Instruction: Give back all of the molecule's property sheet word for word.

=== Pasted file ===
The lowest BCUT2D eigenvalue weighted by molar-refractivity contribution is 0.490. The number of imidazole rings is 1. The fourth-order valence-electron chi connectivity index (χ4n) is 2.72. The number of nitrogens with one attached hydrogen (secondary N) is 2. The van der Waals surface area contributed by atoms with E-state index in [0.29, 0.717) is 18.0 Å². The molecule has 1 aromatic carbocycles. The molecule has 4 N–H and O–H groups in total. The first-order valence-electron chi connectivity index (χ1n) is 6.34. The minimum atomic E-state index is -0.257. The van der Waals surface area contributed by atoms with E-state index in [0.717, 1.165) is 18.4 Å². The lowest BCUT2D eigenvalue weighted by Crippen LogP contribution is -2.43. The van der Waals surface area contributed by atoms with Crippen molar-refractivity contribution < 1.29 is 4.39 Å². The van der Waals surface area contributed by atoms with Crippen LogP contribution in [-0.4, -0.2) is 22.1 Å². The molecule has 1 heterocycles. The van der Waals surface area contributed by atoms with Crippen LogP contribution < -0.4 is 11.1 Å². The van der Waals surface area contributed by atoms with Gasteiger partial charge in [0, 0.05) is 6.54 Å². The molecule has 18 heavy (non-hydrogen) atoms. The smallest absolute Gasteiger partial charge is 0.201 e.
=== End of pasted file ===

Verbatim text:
The lowest BCUT2D eigenvalue weighted by molar-refractivity contribution is 0.490. The number of imidazole rings is 1. The fourth-order valence-electron chi connectivity index (χ4n) is 2.72. The number of nitrogens with one attached hydrogen (secondary N) is 2. The van der Waals surface area contributed by atoms with E-state index in [0.29, 0.717) is 18.0 Å². The molecule has 1 aromatic carbocycles. The molecule has 4 N–H and O–H groups in total. The first-order valence-electron chi connectivity index (χ1n) is 6.34. The minimum atomic E-state index is -0.257. The van der Waals surface area contributed by atoms with E-state index in [0.717, 1.165) is 18.4 Å². The lowest BCUT2D eigenvalue weighted by Crippen LogP contribution is -2.43. The van der Waals surface area contributed by atoms with Crippen molar-refractivity contribution < 1.29 is 4.39 Å². The van der Waals surface area contributed by atoms with Crippen LogP contribution in [-0.4, -0.2) is 22.1 Å². The molecule has 1 heterocycles. The van der Waals surface area contributed by atoms with Crippen LogP contribution < -0.4 is 11.1 Å². The van der Waals surface area contributed by atoms with Gasteiger partial charge in [0, 0.05) is 6.54 Å². The molecule has 18 heavy (non-hydrogen) atoms. The smallest absolute Gasteiger partial charge is 0.201 e.